Engage with Guest Artists in "Contagious Listening" at Final Green Concert Friday
April 2, 2019
The International Contemporary Ensemble’s 2018-19 residency at DePauw University will culminate this week in the final Green Guest Artist Concert of the season at 7:30 p.m. Friday, April 5, at the Judson and Joyce Green Center for the Performing Arts.
During the group’s three-day artist residency, April 3–5, which will center on a theme of deep listening and exploration of how a natural environment can be a chamber music partner, five master classes and an open composition session also will be offered, along with a free 30-minute performance of Michael Pisarao’s ricefall in the GCPA’s north rotunda at 7:30 p.m. Thursday, April 4.
Recipient of the American Music Center’s Trailblazer Award and the Chamber Music America/ASCAP Award for Adventurous Programming, ICE’s 35 members are featured as soloists, chamber musicians, commissioners and collaborators with some of the foremost musical artists of our time. Named the 2014 Musical America Ensemble of the Year, the NYC-based collective currently serves as artists-in-residence at Lincoln Center for the Performing Arts’ Mostly Mozart Festival and previously led a five-year residency at the Museum of Contemporary Art Chicago.
Friday’s Green Guest Artist concert will open with pioneer American composer Pauline Oliveros’ Earth Ears and close with DePauw faculty composer Eliza Brown’s Echolocator.
“With every work on the program, the composers and performers exercise a musicality grounded in a social practice of listening,” commented Ross Karre, co-director of the award-winning ensemble. “Open ears on stage allow for the push and pull, the give and take; the reciprocating generosity of chamber music to foster an extemporaneous vitality.”
Oliveros’ instructions to the performers also reinforce a listening practice that is symbiotic. “One cannot make sound without first listening to another performer. One cannot listen without also contributing a sound. As a musical prompt, the piece creates a heightened awareness, a musical micro-society grounded in respect and generosity.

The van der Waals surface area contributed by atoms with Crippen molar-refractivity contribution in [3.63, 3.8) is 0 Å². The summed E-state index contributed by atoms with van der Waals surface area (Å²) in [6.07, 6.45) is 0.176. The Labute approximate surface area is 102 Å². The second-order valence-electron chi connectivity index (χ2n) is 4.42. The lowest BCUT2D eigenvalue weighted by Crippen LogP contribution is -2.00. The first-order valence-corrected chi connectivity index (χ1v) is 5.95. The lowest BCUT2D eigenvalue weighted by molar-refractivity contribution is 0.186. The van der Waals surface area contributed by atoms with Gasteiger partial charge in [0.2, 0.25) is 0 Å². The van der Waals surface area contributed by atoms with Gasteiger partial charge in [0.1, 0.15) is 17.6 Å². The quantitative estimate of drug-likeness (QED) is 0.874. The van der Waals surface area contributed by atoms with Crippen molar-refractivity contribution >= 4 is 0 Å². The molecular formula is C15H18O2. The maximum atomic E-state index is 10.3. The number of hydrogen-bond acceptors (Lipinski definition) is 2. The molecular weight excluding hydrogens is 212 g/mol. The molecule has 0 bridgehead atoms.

“As an ecological analog, it’s an opportunity to reflect on what our Earth is saying; what it needs (and does not need) from our existence,” notes Karre.
In Brown’s piece, listening to an environment allows for establishing a sense of place and belonging. She remarks that “Echolocator is a loose transcription of a field recording I made at the disused quarry in DePauw University’s Nature Park. It was February. It was windy, cold and sunny. The winter coating of ice on the quarry walls was melting and cracking in the sun. My transcription of the recording sometimes reproduces its sounds as faithfully as this sextet of acoustic instruments can. At other times it abstracts the sounds, imagining relationships among them that reflect elements of human culture—counterpoint, for example.
<p">“When I moved to Indiana in 2016 to teach at DePauw, the Nature Park became a place I went regularly to explore and listen. Observing this environment through a year of seasons, learning its patterns and quirks, helped me feel grounded in a new place.”
Throughout this week’s visit, ICE encourages audiences to engage in “contagious listening” from the first grain in Michael Pisaro’s ricefall to the final note of Eliza Brown’s Echolocator.
Individual admission to Green Guest Artist concerts is $20; tickets for seniors, youth and all students are free. To obtain tickets online, visit the School’s website at depauw.edu/music. The venue’s box office also is open to assist patrons in person Monday through Friday, from noon to 4 p.m., and beginning 90 minutes prior to each ticketed performance.
This presentation is supported by the Arts Midwest Touring Fund, a program of Arts Midwest that is funded by the National Endowment for the Arts, with additional contributions from the Indiana Arts Commission and the Crane Group.Back